DEVONIAN OIL CO. v. SMITH

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DEVONIAN OIL CO. v. SMITH
1926 OK 724
254 P. 14
124 Okla. 71
Case Number: 16601
Decided: 09/21/1926
Supreme Court of Oklahoma

DEVONIAN OIL CO. et al.
v.
SMITH

Syllabus

¶0 1. Oil and Gas--Operators Allowing Salt Water to Escape Into Stream as Negligence Per Se.
Under section 7969, C. S. 1921, it is negligence per se for one engaged in oil mining operations to allow salt water to escape and flow over the surface of the land and into a stream used by another for watering stock.
2. Same--Purpose of Statutory Inhibition.
The inhibition against allowing salt water to flow over the surface of the land was enacted for the benefit of all persons who may suffer injury by its violation.
3. Trial--Instruction--Language of Statute--Construction.
It is not reversible error to instruct the jury substantially in the language of the statute, where the statute is correctly construed in another paragraph of the instructions.
4. Appeal and Error--Discretion of Trial Court--Extent of Cross-Examination.
The extent of a cross-examination is largely in the discretion of the trial court, and unless it is made to appear that there has been an abuse of that discretion to the manifest injury of the complaining party, the case will not be reversed upon that ground.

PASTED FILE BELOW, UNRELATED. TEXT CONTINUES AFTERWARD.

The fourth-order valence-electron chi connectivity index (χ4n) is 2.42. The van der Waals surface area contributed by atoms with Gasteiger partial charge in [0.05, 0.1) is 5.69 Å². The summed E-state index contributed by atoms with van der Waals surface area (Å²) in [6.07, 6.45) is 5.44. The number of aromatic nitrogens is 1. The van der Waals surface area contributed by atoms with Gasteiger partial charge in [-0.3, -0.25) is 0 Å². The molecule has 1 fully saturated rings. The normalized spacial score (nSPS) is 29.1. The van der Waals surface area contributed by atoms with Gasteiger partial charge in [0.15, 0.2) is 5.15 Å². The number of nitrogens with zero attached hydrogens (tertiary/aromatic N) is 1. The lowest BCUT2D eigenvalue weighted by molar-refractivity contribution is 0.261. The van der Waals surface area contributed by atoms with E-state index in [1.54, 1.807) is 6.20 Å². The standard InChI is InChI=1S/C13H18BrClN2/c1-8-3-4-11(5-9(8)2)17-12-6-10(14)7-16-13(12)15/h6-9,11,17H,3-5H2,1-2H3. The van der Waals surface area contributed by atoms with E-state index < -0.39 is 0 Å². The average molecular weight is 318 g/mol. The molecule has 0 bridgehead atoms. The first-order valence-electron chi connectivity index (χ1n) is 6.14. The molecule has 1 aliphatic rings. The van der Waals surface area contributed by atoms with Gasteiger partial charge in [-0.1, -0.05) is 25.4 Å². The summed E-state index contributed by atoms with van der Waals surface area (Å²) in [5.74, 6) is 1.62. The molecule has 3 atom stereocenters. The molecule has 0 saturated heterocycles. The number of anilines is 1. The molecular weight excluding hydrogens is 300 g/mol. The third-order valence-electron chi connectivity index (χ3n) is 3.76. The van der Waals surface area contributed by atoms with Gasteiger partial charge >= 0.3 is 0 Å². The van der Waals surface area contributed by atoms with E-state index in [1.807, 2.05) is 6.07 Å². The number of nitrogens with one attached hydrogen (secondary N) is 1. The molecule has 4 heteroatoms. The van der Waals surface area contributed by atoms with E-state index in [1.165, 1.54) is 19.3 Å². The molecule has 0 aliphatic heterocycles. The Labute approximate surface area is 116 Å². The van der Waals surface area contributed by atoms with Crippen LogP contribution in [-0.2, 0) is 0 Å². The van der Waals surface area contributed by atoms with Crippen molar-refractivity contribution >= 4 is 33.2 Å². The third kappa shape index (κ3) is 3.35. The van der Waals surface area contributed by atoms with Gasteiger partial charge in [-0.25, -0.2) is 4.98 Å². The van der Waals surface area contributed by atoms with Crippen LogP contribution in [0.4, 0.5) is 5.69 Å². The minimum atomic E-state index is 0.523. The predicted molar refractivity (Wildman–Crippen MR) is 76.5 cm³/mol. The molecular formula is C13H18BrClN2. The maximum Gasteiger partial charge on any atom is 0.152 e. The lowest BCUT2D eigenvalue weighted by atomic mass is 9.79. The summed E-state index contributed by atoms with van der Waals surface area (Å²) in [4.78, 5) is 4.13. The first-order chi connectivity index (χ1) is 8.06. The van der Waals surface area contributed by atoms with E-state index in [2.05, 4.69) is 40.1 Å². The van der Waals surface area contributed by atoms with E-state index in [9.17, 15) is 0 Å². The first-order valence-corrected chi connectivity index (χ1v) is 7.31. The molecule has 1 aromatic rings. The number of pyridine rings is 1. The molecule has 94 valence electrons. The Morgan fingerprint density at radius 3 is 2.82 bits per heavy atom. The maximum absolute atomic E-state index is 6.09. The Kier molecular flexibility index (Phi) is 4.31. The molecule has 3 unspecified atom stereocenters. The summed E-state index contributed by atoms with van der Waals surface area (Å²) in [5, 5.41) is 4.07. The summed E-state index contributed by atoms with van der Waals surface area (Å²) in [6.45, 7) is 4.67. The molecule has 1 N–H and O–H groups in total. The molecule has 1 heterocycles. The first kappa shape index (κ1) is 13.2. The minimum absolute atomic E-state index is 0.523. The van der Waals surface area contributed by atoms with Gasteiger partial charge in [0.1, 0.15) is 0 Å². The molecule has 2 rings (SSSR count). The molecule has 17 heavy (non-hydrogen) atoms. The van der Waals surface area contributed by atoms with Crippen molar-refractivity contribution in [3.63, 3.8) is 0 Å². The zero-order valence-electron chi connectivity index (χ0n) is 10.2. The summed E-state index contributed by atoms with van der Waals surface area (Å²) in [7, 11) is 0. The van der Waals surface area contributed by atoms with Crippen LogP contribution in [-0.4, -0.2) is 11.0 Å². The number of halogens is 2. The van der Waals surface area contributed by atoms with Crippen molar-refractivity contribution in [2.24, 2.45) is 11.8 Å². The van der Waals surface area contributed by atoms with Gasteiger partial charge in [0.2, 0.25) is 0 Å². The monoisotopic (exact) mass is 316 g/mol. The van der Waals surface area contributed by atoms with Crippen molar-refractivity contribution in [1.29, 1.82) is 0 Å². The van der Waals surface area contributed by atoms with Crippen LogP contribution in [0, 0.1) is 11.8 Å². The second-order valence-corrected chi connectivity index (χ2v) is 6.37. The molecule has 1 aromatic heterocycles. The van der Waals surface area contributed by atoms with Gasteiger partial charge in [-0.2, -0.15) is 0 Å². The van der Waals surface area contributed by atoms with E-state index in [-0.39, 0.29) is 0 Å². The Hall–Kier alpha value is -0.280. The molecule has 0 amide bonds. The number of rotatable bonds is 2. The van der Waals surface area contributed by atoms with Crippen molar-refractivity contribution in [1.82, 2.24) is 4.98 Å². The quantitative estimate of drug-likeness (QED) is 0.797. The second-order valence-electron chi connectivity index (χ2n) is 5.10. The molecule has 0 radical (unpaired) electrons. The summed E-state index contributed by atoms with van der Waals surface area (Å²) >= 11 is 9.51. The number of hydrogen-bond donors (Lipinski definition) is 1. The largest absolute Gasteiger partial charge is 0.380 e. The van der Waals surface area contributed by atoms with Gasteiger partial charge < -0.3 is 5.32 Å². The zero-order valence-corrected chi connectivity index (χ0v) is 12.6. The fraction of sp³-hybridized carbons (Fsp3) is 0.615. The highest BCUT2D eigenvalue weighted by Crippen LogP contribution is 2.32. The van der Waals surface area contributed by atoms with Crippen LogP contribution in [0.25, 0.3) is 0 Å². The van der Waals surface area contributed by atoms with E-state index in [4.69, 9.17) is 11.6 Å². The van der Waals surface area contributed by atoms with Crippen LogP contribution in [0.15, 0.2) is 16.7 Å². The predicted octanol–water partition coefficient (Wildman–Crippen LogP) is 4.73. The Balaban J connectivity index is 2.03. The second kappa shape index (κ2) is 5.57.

Commissioners' Opinion, Division No. 1.

Error from District Court, Osage County; Jesse J. Worten, Judge.

Action by S. P. Smith against Devonian Oil Company and Echo Oil Company. Judgment for plaintiff, and defendants appeal. Affirmed.

Randolph, Haver & Shirk, H. M. Gray, and Wilson, Murphey & Duncan, for plaintiffs in error.
A. M. Widdows, Frank T. McCoy, and John T. Craig, for defendant in error.

RAY, C.

¶1 S. P. Smith recovered judgment against the Devonian Oil Company and Echo Oil Company for damages to cattle alleged to have been caused by drinking water polluted and contaminated by oil, salt water, and other deleterious substances, negligently and wrongfully allowed to escape from defendant's oil mining operations, and run over the surface of the land, and into certain draws and creeks which were the water supply for the cattle running in his pasture in Osage county, in violation of section 7969, C. S. 1921, which reads:

"No inflammable product from any oil or gas well shall be permitted to run into any tank, pool, or stream, used for watering stock; and all waste of oil and refuse from tanks or wells shall be drained into proper receptacles at a safe distance from the tanks, wells or buildings, and be immediately burned or transported from the premises, and in no case shall it be permitted to flow over the land. Salt water shall not be allowed to flow over the surface of the land."